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Marketing lessons not learned

Ever since A&W’s TV commercials starting touting the premium quality of beef in their burgers—which is produced without added hormones—many tweets, blogs and comments in the agriculture media have been filled with contempt for a company that has the audacity to in any way imply that what Canadian mainstream beef producers ship to market isn’t already good.

 

I read a reply from someone who is apparently a PR representative for A&W to one blog post, and he pointed out, quite rightly, the company hasn’t said the run-of-the-mill hamburger in supermarket meat counters isn’t good. In fact, the ad campaign makes no direct comment about regular beef at all. It does, however, imply their is better.

 

What A&W is doing is marketing to an affluent society that sees “hormone free” as a premium product, and it’s finding customers willing to pay for it. Is this a novel concept? No. Is there anything unusual about that? No. As an added benefit to our industry, that same spokesperson claims the company is paying a premium price to producers who supply them with the kind of beef they want.

 

So what, exactly, is the problem? Why is there so much gnashing of teeth in the ag media about good old Albert and Walter’s latest effort to position itself in the market and potentially put a little more coin in some producers’ pockets?

 

It seems to me I’ve heard all those what-we-produce-is-great-just-buy-it-and-shut-up arguments coming from the ag sector many times before. Every time I do, I just want to scream.

 

We in agriculture seem to be one of the only producer groups determined to ignore what our customers actually want from us. And remember, consumer buying trends change over time.

 

Case in point.

 

Back in the early 1950s, Ford began building some crash-protection features into its vehicles and marketed them as a safer alternative to the competition. At the time, the number of North American road fatalities was in the stratosphere compared to today. It’s not hard to understand why. Just look at the design of most vehicles built in that era. Crash worthiness wasn’t on the mind of many engineers—or vehicle buyers for that matter.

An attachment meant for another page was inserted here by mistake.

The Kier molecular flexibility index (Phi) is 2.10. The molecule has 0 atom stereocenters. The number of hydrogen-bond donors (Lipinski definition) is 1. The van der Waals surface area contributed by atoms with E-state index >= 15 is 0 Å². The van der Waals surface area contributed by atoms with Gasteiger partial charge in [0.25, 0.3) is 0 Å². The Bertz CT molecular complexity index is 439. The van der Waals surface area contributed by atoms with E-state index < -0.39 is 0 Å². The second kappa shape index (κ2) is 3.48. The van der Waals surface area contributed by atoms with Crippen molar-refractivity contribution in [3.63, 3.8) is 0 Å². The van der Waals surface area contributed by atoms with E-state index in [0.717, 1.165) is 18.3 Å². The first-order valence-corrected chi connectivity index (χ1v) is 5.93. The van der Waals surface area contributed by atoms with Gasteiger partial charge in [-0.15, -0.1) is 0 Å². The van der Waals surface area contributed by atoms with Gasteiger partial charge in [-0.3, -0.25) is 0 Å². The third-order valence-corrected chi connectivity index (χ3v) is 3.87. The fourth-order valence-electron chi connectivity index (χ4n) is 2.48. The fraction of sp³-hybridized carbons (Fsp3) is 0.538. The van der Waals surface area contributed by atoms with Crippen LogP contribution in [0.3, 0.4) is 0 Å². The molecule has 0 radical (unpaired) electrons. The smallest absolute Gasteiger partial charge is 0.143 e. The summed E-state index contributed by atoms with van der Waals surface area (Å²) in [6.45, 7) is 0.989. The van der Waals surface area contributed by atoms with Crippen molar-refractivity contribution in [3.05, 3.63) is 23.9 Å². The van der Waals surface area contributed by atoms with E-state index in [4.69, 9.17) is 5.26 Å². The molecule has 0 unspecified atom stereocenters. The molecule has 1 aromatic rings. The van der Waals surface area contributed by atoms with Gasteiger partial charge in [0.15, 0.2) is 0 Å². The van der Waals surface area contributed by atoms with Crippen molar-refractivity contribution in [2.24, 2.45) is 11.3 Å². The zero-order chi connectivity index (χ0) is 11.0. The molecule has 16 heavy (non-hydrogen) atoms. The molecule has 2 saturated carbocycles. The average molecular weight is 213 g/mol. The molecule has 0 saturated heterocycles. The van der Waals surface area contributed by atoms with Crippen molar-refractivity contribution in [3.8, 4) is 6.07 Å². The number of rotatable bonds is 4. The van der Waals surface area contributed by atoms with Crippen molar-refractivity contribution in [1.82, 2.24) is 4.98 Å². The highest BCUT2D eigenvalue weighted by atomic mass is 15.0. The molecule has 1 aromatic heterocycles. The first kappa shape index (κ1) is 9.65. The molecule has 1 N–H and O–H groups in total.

It turned out no one was willing to pay for frivolous options like seat belts. Ford’s marketing campaign was a horrible flop, although it shouldn’t have been. Ford soon dropped it in favour of other strategies. Deaths and injuries remained high until the 1970s when consumer awareness started to change. Companies like Volvo and Saab first exploited a growing niche market of people willing to pay for safer cars. And today, safety sells.

 

Now, I’m not suggesting that like cars with seat belts beef raised without implanted growth hormones is better or safer. The reality is, just like those early Fords, it doesn’t matter if it is safer or not. What does matter is many people want “hormone free” and are willing to pay for it. All the scientific arguments I see being presented in the media by advocates of standard beef production practices miss the point, which is—let me repeat this—it just doesn’t matter.

 

What matters is what the people spending the really money want. Like the Scandinavian car companies of the 1970s, A&W may be exploiting the leading edge of a very broad trend.

 

So here’s the question. Should we as beef producers rail against consumer trends or embrace them as opportunities to sell “premium” versions of our product at a higher price. Just remember what the sticker price of new Volvos and Saabs was back in the day. (If you aren’t old enough to have walked through car lots looking at window stickers while wearing a white liesure suit, I can tell you they were pretty expensive compared to North American models, but they sold pretty well, nevertheless.)

 

Maybe the what-we-produce-is-great-just-buy-it-and-shut-up motto of some in the industry should change to let’s just produce what people want, shut up and tally the profit.

 

Scott

About the author

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Scott Garvey

Scott Garvey is a freelance writer and video producer. He is also the former machinery editor at Grainews.

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